DML audits record changes to data. In addition, database errors should be monitored (Yang, 2009). Database auditing is implemented via log files and audit tables. IIP-73 Database Security: What Students Need to Know The real challenge of database auditing is deciding what and how much data to retain and how long to keep it. Several options exist. A basic audit trail usually captures user access, system resources used, and changes made to the structure of a database. More complete auditing captures data reads as well as data modifications.

The ADbC auditing sub-module provides step-by-step examples for creating audits of user sessions, changes to database structure, and modifications to data. Figure 9 shows an example of code required to implement and trigger an audit of a user login. Data recorded includes the username and the date and time of the user login and logoff. Figure 9. ADbC Database Audit Sub-module: Monitoring User Logins An audit trail provides a more complete trace recording of not only user access but also user actions. This type of facility is included with many database management systems.

The most common items that are audited include login attempts, data read and data modifications operations, unsuccessful attempts to access database tables, and attempts to insert data that violates specific constraints. Figure 10 shows an example audit trail of user access and user actions as demonstrated in the Audit Command animation in the ADbC Database Audit sub-module. The SQL Commands window displays the SQL statement used to retrieve data from the audit table. IIP-74 Murray Figure 10. ADbC Database Audit Sub-module: Example Database Audit Trail Auditing plays a central role in a comprehensive database security plan.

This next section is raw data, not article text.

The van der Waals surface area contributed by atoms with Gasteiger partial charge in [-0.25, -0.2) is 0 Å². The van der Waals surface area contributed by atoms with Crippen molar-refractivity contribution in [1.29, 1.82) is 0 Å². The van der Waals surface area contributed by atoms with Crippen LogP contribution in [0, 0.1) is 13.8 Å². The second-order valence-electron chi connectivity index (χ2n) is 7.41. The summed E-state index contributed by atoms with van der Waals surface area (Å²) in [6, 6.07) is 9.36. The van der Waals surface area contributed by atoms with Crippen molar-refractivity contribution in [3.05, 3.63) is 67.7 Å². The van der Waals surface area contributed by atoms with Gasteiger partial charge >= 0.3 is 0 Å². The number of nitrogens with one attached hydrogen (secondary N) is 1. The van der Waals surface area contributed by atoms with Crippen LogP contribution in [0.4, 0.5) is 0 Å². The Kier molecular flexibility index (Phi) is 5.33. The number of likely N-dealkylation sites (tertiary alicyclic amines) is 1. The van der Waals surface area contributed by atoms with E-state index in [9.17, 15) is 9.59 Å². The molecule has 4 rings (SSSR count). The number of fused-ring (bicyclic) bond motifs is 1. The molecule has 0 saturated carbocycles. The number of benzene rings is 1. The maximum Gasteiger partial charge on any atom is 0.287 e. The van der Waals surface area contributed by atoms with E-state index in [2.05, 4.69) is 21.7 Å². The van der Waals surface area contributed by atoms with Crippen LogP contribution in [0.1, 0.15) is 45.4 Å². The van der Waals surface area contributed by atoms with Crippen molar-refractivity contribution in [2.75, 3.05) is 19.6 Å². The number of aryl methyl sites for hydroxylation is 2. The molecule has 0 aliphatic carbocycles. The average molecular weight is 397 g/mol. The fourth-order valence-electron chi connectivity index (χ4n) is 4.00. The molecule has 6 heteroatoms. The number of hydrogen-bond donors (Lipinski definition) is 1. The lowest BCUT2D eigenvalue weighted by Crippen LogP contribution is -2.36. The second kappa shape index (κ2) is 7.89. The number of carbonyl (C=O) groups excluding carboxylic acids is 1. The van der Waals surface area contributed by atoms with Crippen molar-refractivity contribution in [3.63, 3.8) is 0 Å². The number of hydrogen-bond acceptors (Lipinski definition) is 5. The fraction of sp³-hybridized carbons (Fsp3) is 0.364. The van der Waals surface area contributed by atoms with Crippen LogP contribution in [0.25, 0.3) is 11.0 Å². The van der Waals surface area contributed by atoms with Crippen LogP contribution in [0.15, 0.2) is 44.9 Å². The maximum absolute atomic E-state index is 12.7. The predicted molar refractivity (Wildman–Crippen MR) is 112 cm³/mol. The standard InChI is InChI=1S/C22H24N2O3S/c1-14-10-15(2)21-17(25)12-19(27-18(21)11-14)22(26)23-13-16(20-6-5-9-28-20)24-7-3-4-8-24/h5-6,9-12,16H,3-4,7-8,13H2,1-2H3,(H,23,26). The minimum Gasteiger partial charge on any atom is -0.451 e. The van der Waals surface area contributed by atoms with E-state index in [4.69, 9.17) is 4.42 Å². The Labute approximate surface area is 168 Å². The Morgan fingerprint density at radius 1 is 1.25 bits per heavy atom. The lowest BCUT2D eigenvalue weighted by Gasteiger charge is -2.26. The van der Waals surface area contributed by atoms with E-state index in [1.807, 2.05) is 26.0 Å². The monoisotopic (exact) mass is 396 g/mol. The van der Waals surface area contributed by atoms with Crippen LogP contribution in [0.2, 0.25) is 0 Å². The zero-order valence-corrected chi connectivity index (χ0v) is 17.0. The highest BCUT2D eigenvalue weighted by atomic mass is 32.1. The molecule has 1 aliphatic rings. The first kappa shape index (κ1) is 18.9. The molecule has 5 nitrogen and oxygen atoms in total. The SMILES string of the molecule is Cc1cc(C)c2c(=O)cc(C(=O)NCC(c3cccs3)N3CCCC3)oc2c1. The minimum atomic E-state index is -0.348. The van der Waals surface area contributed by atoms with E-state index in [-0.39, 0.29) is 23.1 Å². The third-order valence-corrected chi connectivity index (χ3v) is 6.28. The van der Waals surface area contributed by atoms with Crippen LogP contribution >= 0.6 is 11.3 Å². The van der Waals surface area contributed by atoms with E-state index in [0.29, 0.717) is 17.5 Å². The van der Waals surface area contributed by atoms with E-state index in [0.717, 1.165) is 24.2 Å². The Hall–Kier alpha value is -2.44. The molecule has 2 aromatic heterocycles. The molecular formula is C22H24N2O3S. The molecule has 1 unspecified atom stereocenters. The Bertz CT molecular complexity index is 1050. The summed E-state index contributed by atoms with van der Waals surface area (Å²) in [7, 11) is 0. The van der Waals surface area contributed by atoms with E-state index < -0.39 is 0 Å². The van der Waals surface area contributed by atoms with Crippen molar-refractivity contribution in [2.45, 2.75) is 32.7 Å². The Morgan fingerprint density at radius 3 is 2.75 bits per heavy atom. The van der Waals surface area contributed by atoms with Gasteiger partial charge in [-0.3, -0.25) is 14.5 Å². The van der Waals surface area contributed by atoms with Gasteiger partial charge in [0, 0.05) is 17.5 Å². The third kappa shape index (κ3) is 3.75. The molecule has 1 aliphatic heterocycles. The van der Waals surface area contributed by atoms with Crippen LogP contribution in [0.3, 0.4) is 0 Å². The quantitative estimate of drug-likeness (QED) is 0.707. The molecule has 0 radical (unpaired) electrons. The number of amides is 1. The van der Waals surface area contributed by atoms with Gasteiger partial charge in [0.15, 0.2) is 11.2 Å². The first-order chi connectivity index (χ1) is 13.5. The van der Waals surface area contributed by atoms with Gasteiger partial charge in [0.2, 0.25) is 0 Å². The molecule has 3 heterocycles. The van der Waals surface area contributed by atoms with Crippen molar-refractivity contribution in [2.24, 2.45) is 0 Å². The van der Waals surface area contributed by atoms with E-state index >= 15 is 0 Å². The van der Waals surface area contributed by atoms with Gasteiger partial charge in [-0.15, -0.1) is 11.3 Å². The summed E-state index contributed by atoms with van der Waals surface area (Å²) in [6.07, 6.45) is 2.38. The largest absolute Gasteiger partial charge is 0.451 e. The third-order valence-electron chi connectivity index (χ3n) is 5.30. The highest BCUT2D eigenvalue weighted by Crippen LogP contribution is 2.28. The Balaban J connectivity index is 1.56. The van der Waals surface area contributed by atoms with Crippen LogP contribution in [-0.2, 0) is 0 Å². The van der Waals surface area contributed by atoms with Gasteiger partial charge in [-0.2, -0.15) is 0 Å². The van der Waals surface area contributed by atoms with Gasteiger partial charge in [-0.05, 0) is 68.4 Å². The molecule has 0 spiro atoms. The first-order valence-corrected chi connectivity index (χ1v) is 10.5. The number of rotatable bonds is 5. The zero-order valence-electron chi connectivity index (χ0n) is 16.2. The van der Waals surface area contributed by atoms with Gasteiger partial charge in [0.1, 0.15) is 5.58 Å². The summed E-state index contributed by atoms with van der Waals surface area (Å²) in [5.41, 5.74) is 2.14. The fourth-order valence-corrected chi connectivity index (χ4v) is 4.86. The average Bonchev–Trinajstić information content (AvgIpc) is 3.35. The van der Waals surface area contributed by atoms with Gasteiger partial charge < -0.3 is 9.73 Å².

The primary weakness of the audit process is the time delay between when data is recorded and when analysis is performed. Consequently, breaches and other unauthorized activities are identified after the fact, making it difficult to mitigate adverse effects in a timely manner. However, solutions are being introduced that allow for real-time monitoring of database activity looking for patterned events indicative of potential breaches and enacting real-time notification to database administrators when such actions occur.

Whatever the case, database auditing is a necessary process, and students must be made aware of the need for continuous monitoring of database log files. ADbC Courseware Use and Evaluation The ADbC courseware was developed to provide supplemental instructional support in the classroom. The software is not tailored to any specific product or textbook nor is it intended to substitute for these resources. Instead it provides another venue for student interaction and engagement with course material. The ADbC components support both in-class instruction and out-of-class practice and reinforcement.